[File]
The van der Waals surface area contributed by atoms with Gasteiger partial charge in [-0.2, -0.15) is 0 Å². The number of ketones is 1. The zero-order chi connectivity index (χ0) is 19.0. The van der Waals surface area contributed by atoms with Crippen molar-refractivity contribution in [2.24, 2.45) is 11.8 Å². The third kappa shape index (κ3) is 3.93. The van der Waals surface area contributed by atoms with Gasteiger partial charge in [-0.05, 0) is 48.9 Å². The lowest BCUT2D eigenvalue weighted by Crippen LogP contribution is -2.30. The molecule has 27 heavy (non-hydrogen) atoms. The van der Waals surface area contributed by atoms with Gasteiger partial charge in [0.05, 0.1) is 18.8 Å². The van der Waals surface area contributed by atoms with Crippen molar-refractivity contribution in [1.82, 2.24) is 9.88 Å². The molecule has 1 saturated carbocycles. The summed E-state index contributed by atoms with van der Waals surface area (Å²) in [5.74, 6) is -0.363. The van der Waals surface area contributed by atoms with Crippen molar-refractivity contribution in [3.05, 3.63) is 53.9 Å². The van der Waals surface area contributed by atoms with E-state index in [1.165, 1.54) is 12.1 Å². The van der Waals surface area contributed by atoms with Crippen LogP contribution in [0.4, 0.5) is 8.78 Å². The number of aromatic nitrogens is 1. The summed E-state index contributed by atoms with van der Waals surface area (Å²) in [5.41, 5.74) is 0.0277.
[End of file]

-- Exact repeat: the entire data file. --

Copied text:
The van der Waals surface area contributed by atoms with Gasteiger partial charge in [-0.2, -0.15) is 0 Å². The number of ketones is 1. The zero-order chi connectivity index (χ0) is 19.0. The van der Waals surface area contributed by atoms with Crippen molar-refractivity contribution in [2.24, 2.45) is 11.8 Å². The third kappa shape index (κ3) is 3.93. The van der Waals surface area contributed by atoms with Gasteiger partial charge in [-0.05, 0) is 48.9 Å². The lowest BCUT2D eigenvalue weighted by Crippen LogP contribution is -2.30. The molecule has 27 heavy (non-hydrogen) atoms. The van der Waals surface area contributed by atoms with Gasteiger partial charge in [0.05, 0.1) is 18.8 Å². The van der Waals surface area contributed by atoms with Crippen molar-refractivity contribution in [1.82, 2.24) is 9.88 Å². The molecule has 1 saturated carbocycles. The summed E-state index contributed by atoms with van der Waals surface area (Å²) in [5.74, 6) is -0.363. The van der Waals surface area contributed by atoms with Crippen molar-refractivity contribution in [3.05, 3.63) is 53.9 Å². The van der Waals surface area contributed by atoms with E-state index in [1.165, 1.54) is 12.1 Å². The van der Waals surface area contributed by atoms with Crippen LogP contribution in [0.4, 0.5) is 8.78 Å². The number of aromatic nitrogens is 1. The summed E-state index contributed by atoms with van der Waals surface area (Å²) in [5.41, 5.74) is 0.0277.